Cheryl made her own gift this year from a twisted piece of driftwood her son found at Lake Michigan. “Me and my son go look for crystals together,” she says, noting a few sparkling pieces of crystal that embellish the wood. Four tea lights dot the piece that has been painted over in brown.
Other gifts received over the years include books and music, plus a handmade wooden box painted in Celtic Pagan symbols. Motioning to the Christmas tree set up in her living room, Cheryl notes that many of the traditions celebrated in homes across the world actually stem from Pagan history.
“We decorate our tree to symbolize the continuing of life through the long hard winter,” Cheryl says.
“We tend to deal a lot with trees,” McIntyre adds, then paints a historical image of the Christmas tree’s past. “Odin—he’s one of the gods—he rides a horse with eight legs. While he’s out, he sees the good and the bad,” she continues. “If you’re bad, you wouldn’t wake up, so kids left out grass for the horse,” she said, explaining that keeping the horse happy was believed to ensure survival. “People would decorate evergreen trees and light them so Odin could see his way.”
Eventually, the tree was moved indoors and the eight-legged horse became eight reindeer, pulling Santa’s sleigh. Where Odin would leave treats for the good, Santa now leaves gifts, and Santa’s somewhat less macabre lump of coal replaced Odin’s never-ending sleep.
Even that decorative log that seems to serve no purpose next many fireplace hearths this time of year has roots in Pagan tradition.
“The Yule log represents increasing light and warmth of the Earth as winter eases into spring,” Cheryl says. “It is burned to inspire blessings of warmth and sunshine for great harvests in coming seasons.”
Traditionally, the Yule log is harvested from one’s own land, decorated and put in the fireplace, McIntyre says. The log is lit from a burnt piece of the log from the year prior, and a bit of ash is given to everyone in the family to bring light.
“Now, we have a log and decorate and drill 3 holes in it, and we put three candles in the holes, white, red and black,” McIntyre says. That represents the sun gods, winter and the great goddess,” she says. The candles are lit from the previous year’s stubs.
Be it a Yule log or a Christmas tree, the basic symbols associated with Christmastime span a spectrum of faiths that otherwise have little to do with one another. Although they are often chastised to the point of fearing for their jobs should their religious paths be discovered, McIntyre and Cheryl say that Pagans are just like any other person—you wouldn’t necessarily know one at first sight and they’re not covered in warts or dressed in witches’ costumes.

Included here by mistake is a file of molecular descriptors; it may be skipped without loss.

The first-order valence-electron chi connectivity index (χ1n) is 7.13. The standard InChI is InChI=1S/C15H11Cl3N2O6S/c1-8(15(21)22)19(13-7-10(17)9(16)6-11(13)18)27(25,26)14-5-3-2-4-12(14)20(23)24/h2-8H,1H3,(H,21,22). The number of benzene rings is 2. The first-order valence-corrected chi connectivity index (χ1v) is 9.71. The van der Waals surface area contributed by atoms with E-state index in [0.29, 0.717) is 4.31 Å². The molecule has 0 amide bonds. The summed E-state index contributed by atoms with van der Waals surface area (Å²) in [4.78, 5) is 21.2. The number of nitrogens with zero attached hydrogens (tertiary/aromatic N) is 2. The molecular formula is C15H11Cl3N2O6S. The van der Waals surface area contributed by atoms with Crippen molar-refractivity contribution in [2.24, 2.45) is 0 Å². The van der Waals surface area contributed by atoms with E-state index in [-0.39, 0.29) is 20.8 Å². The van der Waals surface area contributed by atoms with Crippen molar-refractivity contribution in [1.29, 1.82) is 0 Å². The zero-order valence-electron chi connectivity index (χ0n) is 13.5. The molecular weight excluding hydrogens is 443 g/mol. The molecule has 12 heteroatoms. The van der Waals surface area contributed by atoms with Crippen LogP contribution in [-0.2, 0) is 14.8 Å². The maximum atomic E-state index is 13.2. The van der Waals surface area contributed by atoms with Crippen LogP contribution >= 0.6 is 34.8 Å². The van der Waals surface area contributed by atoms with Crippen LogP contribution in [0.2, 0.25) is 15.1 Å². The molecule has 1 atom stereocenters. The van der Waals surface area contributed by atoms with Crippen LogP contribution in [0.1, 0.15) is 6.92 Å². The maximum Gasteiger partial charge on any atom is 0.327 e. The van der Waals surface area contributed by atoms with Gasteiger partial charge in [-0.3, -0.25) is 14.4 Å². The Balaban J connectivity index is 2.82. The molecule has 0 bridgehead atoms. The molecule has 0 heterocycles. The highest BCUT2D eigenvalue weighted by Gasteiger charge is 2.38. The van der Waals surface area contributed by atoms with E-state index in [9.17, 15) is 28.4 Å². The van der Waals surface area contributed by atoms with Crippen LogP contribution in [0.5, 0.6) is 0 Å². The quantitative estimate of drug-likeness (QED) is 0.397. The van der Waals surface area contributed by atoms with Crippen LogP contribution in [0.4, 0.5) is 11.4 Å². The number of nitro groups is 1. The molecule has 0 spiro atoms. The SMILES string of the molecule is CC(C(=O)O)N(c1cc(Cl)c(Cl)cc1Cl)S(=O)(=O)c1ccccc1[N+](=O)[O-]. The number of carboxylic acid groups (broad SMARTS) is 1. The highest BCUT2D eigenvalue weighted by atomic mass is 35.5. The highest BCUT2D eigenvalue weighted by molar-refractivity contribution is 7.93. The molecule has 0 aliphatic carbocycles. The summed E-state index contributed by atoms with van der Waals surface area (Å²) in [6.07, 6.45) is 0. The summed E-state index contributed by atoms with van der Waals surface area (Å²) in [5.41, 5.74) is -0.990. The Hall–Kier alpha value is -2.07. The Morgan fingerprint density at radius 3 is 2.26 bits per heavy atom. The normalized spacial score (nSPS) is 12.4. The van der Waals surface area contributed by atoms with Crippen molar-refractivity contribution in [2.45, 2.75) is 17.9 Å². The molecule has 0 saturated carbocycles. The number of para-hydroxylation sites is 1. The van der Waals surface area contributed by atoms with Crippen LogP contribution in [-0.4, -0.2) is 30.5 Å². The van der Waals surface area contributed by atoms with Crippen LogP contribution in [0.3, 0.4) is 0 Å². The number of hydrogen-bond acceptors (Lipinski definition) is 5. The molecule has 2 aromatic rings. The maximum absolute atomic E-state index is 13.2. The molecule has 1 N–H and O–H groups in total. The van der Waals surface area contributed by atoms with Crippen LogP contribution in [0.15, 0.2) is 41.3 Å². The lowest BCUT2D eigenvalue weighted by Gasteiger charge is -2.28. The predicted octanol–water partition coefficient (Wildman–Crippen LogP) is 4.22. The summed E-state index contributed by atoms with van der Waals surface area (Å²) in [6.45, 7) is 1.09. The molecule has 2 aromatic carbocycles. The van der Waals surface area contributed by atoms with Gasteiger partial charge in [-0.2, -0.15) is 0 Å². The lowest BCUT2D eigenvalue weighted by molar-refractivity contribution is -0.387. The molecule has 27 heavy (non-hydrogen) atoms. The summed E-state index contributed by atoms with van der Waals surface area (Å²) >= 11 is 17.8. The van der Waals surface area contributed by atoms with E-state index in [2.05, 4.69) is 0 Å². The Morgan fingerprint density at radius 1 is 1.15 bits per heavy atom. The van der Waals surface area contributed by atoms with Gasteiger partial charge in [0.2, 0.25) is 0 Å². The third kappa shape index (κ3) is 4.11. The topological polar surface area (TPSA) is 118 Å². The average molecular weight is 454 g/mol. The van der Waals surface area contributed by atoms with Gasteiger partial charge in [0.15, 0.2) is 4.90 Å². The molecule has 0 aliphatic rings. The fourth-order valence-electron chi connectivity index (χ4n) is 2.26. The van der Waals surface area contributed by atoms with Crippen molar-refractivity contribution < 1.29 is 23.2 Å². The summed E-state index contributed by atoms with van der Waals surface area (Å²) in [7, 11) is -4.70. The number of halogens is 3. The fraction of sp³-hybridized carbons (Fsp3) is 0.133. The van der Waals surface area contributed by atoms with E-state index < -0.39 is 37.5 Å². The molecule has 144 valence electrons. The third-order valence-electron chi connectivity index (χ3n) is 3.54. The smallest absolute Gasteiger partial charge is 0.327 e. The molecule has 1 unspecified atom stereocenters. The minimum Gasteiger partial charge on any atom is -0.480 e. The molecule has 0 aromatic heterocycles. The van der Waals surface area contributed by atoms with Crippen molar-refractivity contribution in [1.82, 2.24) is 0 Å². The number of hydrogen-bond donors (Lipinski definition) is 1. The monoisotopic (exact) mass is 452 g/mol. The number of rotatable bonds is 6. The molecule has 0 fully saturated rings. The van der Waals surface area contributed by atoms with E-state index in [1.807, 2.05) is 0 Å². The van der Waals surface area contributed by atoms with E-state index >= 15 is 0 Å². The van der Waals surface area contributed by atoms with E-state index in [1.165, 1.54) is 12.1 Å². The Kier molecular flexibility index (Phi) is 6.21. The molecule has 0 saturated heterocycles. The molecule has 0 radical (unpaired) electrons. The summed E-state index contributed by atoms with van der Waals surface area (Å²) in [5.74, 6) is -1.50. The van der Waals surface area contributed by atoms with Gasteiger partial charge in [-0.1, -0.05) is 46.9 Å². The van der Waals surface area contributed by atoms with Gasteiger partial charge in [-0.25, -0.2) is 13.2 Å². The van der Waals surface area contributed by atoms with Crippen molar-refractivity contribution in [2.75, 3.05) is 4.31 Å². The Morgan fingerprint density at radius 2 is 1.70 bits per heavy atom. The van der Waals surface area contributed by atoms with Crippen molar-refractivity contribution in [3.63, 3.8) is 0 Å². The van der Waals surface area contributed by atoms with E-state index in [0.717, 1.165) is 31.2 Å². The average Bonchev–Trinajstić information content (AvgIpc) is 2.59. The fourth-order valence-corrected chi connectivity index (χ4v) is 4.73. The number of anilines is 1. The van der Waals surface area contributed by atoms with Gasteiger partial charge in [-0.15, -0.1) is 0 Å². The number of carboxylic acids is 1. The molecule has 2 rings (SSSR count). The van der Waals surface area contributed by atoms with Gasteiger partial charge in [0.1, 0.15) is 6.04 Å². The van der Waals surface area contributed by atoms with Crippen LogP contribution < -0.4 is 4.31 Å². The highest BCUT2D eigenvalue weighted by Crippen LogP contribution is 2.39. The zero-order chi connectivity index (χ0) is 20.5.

“I love the earth, I’m very passionate about the things I do, and I’m very outspoken, personally, on women’s, and environmental issues,” McIntyre says. “You can’t look at them (Pagans) and know that they are Pagan. We do a lot of the same things that everyone else does. I do a lot of volunteer work, it’s part giving to the community,” she says.
And while some live more openly than others with their beliefs, Cheryl says it’s the little things that let one another know they are Pagans.
“There are people that have different stores, or that have a pinnacle on or a ring. We say then ‘Hi, brother, are you part of a group, or do you want to be?’” Chreyl explains. “You can’t just look in the phone book. Some people wear big things. If you don’t know what this is,” she says, showing a necklace with a star held up by a woman whose arms encircle it, “you don’t know what it is. A Pagan would know exactly what this is.”
Like Christians, Pagans also do a sort of prayer, in which they chant and send their energy out into the universe, Cheryl explains. Dependent on the person, those prayers may be directed to different gods.
“I can’t speak for all Pagans, but this Pagan prays to God,” Cheryl said. “When I know they’re Christian, I’m sending love and prayers and I mean it.”
Both Cheryl and McIntyre reiterated that Paganism is different for each individual, and that beliefs may vary from person to person, but the core is an affinity to and respect for nature, people and the Earth.